Posted on March 18, 2023 03:04 PM by loarie loarie | 53 comments | Leave a comment

March 21, 2023

Fluorescing Mushrooms! - Observation of the Week, 3/21/23

Our Observation of the Week is this group of Hypholoma acutum mushrooms, seen in New Zealand (Aotearoa) by @kathyliuliu!

A resident of Fox Glacier, New Zealand (Weheka), Liu Yang has been hiking at the nearby Lake Matheson (Te Ara Kairaumati) and found over one hundred species of fungus on the trail in the past year. “It is just amazing to mushroom hunt here,” she says. “So much fun.”

Her friend Joseph Pallante told her that some fungi, including the native Hypholoma acutum mushrooms, fluoresce under UV light. “It is a New Zealand endemic fungus and quite common in the forest,” she says. “I found those ones on dead wood around sunset time. So I still have some light to balance the UV lights and the day lights.”

A cosmopolitan genus, Hypholoma is often found in clusters on dead wood and common species like sulphur tuft have a greenish tinge to the gills. Hypholoma acutum is said to be poisonous and have a bitter taste.

Yang (above) has been on iNat for just over two years and tells me:

After I take photos, I always want to know what I was photographed. So iNaturalist is quite a handy website for getting help from experts and learning the value of each species. It makes me more open-minded and definitely more interested in nature!

(Photo of Yang by Moto Ye. Some quotes have been lightly edited for clarity)


- Take a look more than 3k+ observations in the UV fluorescent organisms project!

- The $50 New Zealand banknote includes an image of the native blue pinkgill mushroom
(Entoloma hochstetteri, Werewere-kokako).

Posted on March 21, 2023 06:17 PM by tiwane tiwane | 15 comments | Leave a comment

March 30, 2023

Identifier Profile: @jurga_li

This is the fifteenth entry in an ongoing monthly (or almost monthly!) series profiling the amazing identifiers of iNaturalist. 

Lichens! These symbiotic organisms occur all over the place but are often overlooked by many people. However, to Jurga Motiejūnaitė, iNat’s top identifier of common lichens,  

there are many exciting things about lichens: they are very colourful, they grow practically anywhere, some (like Ramalina menziesii [California’s state lichen! - Tony], or Pulchrocladia, or Stellarangia, or Eremastrella) have really crazy forms. Another pleasant thing is that they are not seasonal - one can find and enjoy them all year round (unless they are under deep snow cover). Some are very long lived and one can visit the same thallus for a number of years (if the habitat does not change dramatically). And even more interesting, lichens have parasites - lichenicolous fungi, which are spectacular by themselves.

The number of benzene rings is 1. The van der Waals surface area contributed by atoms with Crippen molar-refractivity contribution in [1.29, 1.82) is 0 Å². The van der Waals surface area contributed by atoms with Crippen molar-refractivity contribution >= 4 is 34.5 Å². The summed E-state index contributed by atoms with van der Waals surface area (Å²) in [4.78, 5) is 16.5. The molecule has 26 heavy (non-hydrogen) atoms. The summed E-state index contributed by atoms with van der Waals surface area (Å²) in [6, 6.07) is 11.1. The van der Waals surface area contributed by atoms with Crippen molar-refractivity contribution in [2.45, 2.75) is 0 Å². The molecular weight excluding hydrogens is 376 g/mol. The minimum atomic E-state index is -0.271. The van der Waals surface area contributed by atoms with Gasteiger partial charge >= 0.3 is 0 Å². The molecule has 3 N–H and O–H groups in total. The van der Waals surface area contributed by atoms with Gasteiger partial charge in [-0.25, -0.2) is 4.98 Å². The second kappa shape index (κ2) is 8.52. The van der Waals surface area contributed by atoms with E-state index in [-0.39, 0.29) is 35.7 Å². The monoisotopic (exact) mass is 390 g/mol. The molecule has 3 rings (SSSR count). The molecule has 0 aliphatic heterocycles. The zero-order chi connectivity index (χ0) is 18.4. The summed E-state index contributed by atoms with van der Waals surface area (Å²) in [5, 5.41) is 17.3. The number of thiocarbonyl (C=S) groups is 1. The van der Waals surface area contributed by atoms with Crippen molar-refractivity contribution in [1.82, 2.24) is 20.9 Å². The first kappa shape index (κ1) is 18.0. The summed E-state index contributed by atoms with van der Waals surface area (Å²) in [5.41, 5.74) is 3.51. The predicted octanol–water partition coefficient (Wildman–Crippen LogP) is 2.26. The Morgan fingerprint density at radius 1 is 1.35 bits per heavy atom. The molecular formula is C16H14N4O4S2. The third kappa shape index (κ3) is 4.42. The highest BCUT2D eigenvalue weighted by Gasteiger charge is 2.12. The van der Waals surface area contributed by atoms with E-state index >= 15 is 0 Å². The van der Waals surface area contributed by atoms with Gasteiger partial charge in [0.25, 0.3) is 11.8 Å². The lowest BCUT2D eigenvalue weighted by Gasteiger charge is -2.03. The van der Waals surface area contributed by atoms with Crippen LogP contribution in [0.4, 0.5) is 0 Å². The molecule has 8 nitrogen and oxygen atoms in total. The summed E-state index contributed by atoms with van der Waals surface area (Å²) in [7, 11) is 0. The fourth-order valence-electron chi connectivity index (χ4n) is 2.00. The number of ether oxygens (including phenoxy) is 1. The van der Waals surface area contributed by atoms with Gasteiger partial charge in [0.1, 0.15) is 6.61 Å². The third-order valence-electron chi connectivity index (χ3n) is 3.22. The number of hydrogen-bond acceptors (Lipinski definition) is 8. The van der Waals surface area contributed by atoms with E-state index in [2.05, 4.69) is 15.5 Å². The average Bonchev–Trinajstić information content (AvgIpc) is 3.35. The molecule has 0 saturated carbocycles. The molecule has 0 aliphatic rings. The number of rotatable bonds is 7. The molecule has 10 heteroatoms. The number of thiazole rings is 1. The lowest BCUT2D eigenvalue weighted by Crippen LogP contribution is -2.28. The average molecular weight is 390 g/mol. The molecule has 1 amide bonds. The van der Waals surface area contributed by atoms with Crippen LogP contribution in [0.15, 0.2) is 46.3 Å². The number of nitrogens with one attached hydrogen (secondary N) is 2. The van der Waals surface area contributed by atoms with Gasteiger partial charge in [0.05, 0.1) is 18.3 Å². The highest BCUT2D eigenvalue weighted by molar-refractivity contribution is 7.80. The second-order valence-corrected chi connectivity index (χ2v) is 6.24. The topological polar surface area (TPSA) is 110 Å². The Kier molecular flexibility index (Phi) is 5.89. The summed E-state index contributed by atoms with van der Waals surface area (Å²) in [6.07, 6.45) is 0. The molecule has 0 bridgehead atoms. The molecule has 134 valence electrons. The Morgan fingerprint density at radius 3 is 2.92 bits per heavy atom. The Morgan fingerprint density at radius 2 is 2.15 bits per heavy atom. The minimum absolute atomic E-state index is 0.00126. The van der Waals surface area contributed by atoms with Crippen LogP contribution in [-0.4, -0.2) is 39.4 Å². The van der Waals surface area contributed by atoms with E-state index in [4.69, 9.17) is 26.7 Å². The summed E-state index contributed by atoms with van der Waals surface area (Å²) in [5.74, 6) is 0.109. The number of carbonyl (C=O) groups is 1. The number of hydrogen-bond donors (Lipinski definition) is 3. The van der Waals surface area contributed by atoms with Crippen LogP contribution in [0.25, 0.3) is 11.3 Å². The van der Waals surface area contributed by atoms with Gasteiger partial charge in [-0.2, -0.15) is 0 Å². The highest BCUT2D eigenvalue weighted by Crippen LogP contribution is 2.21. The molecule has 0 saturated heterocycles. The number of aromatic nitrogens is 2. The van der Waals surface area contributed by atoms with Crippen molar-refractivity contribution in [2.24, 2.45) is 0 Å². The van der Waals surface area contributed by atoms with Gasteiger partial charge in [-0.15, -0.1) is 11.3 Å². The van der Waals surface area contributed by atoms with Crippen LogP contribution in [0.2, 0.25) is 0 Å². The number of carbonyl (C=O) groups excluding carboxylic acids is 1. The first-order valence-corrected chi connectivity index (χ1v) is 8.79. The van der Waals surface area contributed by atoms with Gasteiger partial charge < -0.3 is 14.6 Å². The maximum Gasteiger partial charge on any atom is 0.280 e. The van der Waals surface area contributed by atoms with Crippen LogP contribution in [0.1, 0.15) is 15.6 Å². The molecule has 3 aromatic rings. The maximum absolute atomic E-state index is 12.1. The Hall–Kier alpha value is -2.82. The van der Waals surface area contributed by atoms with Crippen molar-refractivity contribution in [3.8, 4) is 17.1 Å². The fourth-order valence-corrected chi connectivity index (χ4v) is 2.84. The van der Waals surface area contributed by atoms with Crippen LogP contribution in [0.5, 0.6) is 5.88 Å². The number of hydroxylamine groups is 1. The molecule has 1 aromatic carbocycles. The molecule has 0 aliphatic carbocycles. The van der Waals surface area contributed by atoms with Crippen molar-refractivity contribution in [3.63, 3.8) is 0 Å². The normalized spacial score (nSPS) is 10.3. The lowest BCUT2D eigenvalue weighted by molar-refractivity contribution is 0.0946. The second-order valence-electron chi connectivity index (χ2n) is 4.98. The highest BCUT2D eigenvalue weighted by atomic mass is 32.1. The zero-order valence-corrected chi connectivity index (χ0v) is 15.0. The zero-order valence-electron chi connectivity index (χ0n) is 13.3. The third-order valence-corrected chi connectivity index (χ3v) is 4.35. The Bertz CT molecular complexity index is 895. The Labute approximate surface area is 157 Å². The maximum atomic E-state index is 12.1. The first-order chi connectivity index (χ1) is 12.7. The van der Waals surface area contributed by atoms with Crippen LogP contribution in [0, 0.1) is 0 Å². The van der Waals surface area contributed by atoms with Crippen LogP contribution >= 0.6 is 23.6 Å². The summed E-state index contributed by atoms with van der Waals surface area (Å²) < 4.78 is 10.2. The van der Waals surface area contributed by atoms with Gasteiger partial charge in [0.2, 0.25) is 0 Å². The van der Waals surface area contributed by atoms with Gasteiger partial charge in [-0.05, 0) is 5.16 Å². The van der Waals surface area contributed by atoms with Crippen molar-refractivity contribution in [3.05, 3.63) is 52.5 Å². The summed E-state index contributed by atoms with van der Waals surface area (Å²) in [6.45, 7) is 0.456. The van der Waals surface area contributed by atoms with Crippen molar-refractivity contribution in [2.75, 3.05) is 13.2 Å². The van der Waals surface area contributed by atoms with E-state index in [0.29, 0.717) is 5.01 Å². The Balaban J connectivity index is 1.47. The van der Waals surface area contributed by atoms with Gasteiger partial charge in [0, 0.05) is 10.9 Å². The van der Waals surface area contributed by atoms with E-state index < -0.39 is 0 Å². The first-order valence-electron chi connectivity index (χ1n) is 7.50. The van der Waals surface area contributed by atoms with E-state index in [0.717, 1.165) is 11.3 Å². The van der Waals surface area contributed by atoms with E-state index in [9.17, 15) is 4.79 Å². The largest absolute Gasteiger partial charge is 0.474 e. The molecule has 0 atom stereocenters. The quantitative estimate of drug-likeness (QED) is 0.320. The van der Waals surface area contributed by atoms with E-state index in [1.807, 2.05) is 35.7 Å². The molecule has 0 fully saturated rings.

Jurga lives in Lithuania and works at the Mycology Laboratory at the Nature Research Centre in Vilnius, where she studies lichens and lichenicolous fungi. She remembers catching pond organisms as a child, and collecting and identifying mushrooms and herbs with her parents and grandparents. When attending university, she studied plant communities and, after getting a job at the Botanical Institute, she started researching lichens.

When identifying on iNaturalist, Jurga often starts out  by filtering for fungi, Lecanoromycetes, or other taxa, and “for identification I use either personal knowledge, or consult extensive lichen literature that I own. For quick checks, especially for morphological variations of lichens, I use several reliable internet resources (e.g. ITALIC, Lichenportal, Lichens marins, etc.). Regretfully, online resources tend to disappear, change addresses and create inconveniences, so recommending them to other users is difficult…

Identification is part of my job, and identification from photographs gives me a different skill set from that required for specimen identification. As with any researcher, I like things to be as correct as possible, especially because Research Grade observations go to GBIF. I respect cleanliness of the data. I do not add comments to all observations. Many users seem to not be very interested, but when people ask questions, I always respond. I am particularly pleased when iNaturalist users take an interest in lichens and make obvious progress in their knowledge.

While Jurga’s focus is mostly on lichen and fungi in northern Europe, she’s helped out with identifications in southern Africa “because previously there was no one identifying lichens there, and I had gathered some identification material. But now I can almost resign from that position, because @ian_medeiros has taken over, and he is working directly on the lichenoflora of that region. I am very happy about this, as well as the fact that more lichenologist colleagues have joined iNaturalist.”

Introduced to iNat by Almantas Kulbis (@almantas), “a passionate promoter of iNaturalist in Lithuania, who works in non-formal education for students,” she says, Jurga joined in 2018. “By the way, it is especially thanks to him and his colleagues that iNaturalist is so popular in Lithuania.”